Review of 2009 Market Outlook

As I predicted in last year’s outlook, the precious metals continued to perform extremely well in 2009. In the table above I have highlighted gold, silver and platinum for ease of reference. Bullion appears to have performed better when priced in dollars, but we must remember that the value of the pound fell significantly last year, yielding substantial gains at that time.

House price performance diverged between the U.S. and the U.K. House prices in the U.S. acted exactly in line with my expectations, falling gradually over the year to end 7% lower and 29% off their peak. House prices in the U.K. rebounded slightly, driven only by the British propensity to assume that house prices will go up forevermore. U.K. expectations are currently far removed from economic reality and I expect to see renewed weakness between now and 2012.

One thing which has surprised me is the ongoing rebound in the stock markets. I expected to see them roll over by now and to re-test the March 2009 lows. I examine the factors influencing equities in more detail below.

A Better Comparison
For a more accurate comparison of the performance of the above markets we must compare them all on a consistent basis. For example, a U.S. citizen who put all of his dollars into the S&P500 at the start of the year will be pleased to see that is investment grew by 25% in 2009. However, this does not take into account the fact that the value of the dollar fell significantly in 2009, eradicating the entire increase in the S&P500.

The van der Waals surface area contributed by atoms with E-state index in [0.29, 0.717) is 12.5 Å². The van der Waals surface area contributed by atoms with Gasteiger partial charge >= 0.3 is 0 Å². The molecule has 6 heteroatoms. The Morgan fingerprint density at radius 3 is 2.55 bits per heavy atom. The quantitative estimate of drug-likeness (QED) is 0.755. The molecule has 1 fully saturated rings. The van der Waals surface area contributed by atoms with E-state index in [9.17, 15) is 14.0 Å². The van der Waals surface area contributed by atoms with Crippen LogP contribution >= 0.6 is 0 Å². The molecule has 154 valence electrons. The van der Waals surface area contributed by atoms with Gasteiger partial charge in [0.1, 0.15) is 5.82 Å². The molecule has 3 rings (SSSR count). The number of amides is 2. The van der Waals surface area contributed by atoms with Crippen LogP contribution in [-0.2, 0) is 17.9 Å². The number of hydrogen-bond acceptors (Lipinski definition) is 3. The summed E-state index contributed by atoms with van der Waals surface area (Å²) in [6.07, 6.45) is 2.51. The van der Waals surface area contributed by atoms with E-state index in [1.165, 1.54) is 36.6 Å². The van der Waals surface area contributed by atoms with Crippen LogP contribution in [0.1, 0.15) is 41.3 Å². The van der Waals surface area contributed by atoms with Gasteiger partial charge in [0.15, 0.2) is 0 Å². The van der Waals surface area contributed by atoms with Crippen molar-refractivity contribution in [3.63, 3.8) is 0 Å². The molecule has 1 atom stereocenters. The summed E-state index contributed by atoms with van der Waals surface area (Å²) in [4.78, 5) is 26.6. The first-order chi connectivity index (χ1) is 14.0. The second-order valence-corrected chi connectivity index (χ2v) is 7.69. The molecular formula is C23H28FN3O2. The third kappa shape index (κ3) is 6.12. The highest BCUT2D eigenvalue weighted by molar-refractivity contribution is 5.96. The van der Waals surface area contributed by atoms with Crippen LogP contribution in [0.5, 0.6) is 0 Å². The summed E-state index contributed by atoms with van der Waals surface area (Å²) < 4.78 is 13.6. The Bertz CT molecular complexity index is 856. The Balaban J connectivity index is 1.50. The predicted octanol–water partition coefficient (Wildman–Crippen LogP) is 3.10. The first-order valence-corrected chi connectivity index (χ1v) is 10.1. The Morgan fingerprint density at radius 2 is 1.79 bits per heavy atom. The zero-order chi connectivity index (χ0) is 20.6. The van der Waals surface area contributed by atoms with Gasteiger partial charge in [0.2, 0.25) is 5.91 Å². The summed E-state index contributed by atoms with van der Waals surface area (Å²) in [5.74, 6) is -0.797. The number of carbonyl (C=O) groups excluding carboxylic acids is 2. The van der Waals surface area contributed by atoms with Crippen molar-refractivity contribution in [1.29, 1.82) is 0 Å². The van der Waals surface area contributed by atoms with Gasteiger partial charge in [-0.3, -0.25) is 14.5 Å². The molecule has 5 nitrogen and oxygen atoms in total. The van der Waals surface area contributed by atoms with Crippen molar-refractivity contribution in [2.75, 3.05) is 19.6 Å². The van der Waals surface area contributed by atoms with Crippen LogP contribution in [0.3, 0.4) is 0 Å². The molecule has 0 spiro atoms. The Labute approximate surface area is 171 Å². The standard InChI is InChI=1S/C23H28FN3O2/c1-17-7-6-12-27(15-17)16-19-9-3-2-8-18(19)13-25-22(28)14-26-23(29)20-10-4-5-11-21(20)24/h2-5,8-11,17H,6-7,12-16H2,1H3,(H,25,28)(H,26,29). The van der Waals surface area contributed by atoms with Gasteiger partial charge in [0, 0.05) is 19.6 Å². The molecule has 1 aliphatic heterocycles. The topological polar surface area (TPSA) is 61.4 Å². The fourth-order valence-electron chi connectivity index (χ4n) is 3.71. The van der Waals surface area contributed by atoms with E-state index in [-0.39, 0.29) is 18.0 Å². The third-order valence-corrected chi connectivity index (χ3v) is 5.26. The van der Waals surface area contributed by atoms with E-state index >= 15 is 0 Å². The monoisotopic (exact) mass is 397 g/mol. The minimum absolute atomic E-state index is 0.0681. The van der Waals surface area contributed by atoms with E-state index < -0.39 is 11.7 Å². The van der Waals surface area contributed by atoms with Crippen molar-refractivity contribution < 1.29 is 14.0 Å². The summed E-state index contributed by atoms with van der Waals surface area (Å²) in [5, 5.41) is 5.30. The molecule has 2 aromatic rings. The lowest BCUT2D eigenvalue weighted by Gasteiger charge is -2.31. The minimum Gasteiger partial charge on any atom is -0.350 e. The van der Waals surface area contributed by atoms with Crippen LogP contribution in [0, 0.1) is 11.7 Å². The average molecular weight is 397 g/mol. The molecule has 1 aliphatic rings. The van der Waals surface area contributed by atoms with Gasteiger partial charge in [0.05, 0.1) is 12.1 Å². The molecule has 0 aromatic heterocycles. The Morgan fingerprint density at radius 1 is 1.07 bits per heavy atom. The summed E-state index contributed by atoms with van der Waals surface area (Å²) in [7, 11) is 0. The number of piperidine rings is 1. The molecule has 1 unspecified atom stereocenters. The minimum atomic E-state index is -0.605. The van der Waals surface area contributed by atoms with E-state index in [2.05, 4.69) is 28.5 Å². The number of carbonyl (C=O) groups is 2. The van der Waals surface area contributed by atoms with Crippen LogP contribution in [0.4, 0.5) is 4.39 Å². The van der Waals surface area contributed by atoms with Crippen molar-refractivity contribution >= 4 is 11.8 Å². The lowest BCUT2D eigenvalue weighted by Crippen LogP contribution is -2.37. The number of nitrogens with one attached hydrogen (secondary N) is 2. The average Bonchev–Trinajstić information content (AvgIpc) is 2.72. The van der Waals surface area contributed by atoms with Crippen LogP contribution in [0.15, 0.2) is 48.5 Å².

To ensure we compare all of these markets on a consistent basis we are going to compare them to the price of gold. For example, we compare the number of ounces of gold you could buy with the S&P500 at the start of the year to the number of ounces you could buy at the end of the year, with the difference being the performance of the S&P500 relative to gold. Market Outlook

Here a truer picture of performance emerges, one of currency depreciation, with the dollar losing 27% of its value during the year and the pound losing 14% of its value. The currency depreciation makes it appear that stocks and house prices are rising more than they are in reality – which is exactly what our governments want us to think. Needless to say, in 2009 I was happier to own precious metals rather than buy a house or hold dollars and pounds. The same is true for 2010.

2010 Outlook


The Fed and Bank of England are using monetary policy to try to force people out of cash and to deploy their money into riskier markets. They do so by holding interest rates close to zero in the hope that the public will take their money and push prices back up in the equity or housing markets.

To an extent, this has worked. But economic indicators and public sentiment are based on faulty data and optimistic assumptions. The financial sector is still deleveraging, economic growth is weak, profits are low, unemployment is rising and consumer retrenchment continues unabated.